Today is Oct. 2, 2016, my 39th day in Myanmar.
For the first time in decades, I kneeled in a temple and prayed.
I don’t remember the last time I set foot into a religious institution, let alone praying. But in Ananda Pahto, one of the most well-known buddhism temples in Bagan, I uncontrollably prayed.
I grew up atheist. At some point in my late teen/early adulthood, I showed up in churches on Sunday mornings for maybe a handful of times. The habit didn’t stick. I did, however, take multiple humanity classes in college and brushed the surface of various religions. During the same period, I became more devoted to atheism, writing stories and reasoning with religious extremists who yelled harsh comments to students on campus. I’ve had many late night talks about faith and beliefs with this older psychology grad student I worked with, who didn’t seem to be interested in my day-to-day life as much as listening and sharing ideas of goals and god.
The two of us used to have many exchanges resembling this one:
“Without god, how would you explain the force that is bigger than all of us.“
“I believe in causation, that something one does on one side of the globe is linked with and affects things that happen on the other side,” I answered, often unsurely.
For this last day of our three-day Bagan trip, my friend and I hopped onto a scooter and cheerfully headed into Old Bagan, where the iconic Lonely Planet image of hot air balloon rising up crowds of pagodas was taken. The hot air balloon service remains a popular one in Bagan today, but with a cringeworthy price tag of USD$300 and up, it’s too much of a luxury for someone on a tight budget like me.
Luckily, pagodas are pagodas, in sky or not. Instead of hot air balloon, scooter/e-bike rental is a much more economical, stress-free and easier option. Paying 5000-7000 kyats (around $5) gets you an e-bike for the entire day (starting as early as 5 a.m. for sunrise scouting). A good one runs fast, gets you to whichever obscure places you like and if you ever run out of power, your rental store can bring you another fully charged e-bike within minutes.
Our spirit was high, and weather was assumably hot but manageable, so our adventure went on with one temple after another. By mid-afternoon, we arrived at Ananda Pahto. Both of us were sweating our faces off and feeling a little beat at this point. Inside the windowless and breezy meditation room, in front of the golden Buddha who was five times my height, I kneeled by the wall, staring at the Buddha’s open palm and peaceful eyes.
I wasn’t going to pray. I had no prior memory of me praying, ever. I don’t think I knew how.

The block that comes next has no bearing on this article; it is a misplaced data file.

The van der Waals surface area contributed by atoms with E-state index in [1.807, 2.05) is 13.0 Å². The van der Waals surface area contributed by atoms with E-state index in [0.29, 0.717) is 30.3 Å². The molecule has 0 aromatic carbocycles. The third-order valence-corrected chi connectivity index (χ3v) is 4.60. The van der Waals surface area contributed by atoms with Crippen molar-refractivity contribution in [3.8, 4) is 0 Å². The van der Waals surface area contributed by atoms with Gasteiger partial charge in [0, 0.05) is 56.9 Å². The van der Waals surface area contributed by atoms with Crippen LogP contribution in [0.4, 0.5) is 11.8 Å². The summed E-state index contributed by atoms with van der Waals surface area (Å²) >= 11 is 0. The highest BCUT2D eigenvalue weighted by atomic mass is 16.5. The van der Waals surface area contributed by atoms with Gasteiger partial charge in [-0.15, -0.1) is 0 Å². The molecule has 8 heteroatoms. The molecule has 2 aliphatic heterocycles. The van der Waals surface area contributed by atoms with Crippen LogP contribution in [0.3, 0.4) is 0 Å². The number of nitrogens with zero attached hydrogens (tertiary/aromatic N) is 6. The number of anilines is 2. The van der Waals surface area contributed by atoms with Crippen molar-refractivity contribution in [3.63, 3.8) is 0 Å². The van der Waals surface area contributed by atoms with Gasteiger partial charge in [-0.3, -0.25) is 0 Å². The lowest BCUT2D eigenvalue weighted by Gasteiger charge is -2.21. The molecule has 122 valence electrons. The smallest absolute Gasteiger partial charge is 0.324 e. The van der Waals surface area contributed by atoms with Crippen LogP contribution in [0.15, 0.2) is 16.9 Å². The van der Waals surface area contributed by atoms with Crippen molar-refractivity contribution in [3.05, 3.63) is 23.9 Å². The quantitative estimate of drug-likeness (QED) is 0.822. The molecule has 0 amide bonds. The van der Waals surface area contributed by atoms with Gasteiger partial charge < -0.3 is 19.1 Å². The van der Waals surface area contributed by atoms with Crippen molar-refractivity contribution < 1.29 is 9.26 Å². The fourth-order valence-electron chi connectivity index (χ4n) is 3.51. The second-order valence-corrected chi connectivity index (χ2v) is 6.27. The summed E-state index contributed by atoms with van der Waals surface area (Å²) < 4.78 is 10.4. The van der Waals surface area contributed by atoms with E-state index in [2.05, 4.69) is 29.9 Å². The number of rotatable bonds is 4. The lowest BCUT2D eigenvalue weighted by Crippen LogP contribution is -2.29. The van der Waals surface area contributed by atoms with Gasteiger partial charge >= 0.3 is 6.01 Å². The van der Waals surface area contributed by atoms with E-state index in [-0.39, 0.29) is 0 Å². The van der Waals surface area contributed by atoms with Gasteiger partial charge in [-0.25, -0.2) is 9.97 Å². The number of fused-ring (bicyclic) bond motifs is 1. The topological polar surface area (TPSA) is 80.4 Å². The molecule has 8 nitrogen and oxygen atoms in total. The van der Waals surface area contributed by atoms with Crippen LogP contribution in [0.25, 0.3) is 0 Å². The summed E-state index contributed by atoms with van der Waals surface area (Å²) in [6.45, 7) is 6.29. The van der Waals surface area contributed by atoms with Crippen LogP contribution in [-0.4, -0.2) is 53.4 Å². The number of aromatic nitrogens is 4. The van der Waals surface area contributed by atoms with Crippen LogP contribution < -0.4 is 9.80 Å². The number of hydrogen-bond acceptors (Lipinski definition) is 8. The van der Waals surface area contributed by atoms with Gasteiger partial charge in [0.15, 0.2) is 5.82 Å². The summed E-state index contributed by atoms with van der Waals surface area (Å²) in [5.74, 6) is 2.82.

While I was staring, a group of eight Burmese young boys and girls quietly rushed in. They looked like they were in their early 20s, about my age. Instead of longyis or traditional clothing (which most everyone here wears, men and women, especially in temples. I was wearing one myself), all of them dressed in fashionable, modern clothing: tight jeans, some dresses and one oversized hat. I quickly noticed they are four couples, hand in hand, not shying away from courteous PDAs in this particularly conservative country in the Southeast Asia.
They all kneeled next to me. The girl in hat doffed her accessory. In absolute quietness. they all put their hands together in front of their chests, closed their eyes. Several seconds and possibly a million thoughts later, they held their hands up against their forehands and bowed to the floor. They repeated this process two more times, and just as swiftly as they came in, all eight of them left the meditation room in pairs.
I felt a little numb witnessing this scene. I wasn’t sure if it was the sheer number of the group (the eight of them plus me completely crowded the floor of the small meditation room), or the fact that they looked and dressed just like me, that shocked a small part of me. I felt this strong urge to imitate, not even sure what I was imitating. Before I realized, I’ve turned to look at my friend, who was looking at me as if he knew what I was about to say.
“I want to pray,” I said.
“Go for it.”
So I did. Three times.
The first time I prayed for my parents, hoping they would have good health. I have not seen my father in over a year now. I hope being a newly-turned-50-year-old hasn’t been too harsh on him.
The second time I prayed for safety for my friend and myself on this trip, making back to Yangon alright.
When my forehead touched the floor this time, I was temporarily distracted by a feeling of oddness: neither my muscles nor my brain knew what I was doing. I quickly dragged my mind back.
The third and last time, I prayed for clarity. I asked if I could have a life that is simple, and desires that are not too greedy. I asked if I could know my heart better while facing difficult decisions. I asked not to hurt the people I love.
I asked if that was too much to ask.
And then I bowed one last time, hoping that no one saw me cry.
On the bus back to Yangon, I wondered if what I did was the right way to pray. Then I wondered if there is a supposedly right or wrong way to pray. I wondered if the things I asked are too grand. Maybe they should be a bit more specific? I regretted not giving some donation.
For an atheist, I know this is out of character. But I don’t know what my action meant. I don’t even know what it was. My best guess is it’s a bit of curiosity, mixed with a tiny urge to imitate, and something bigger and stronger that I yet to understand. Maybe one day I will understand. Maybe I won’t.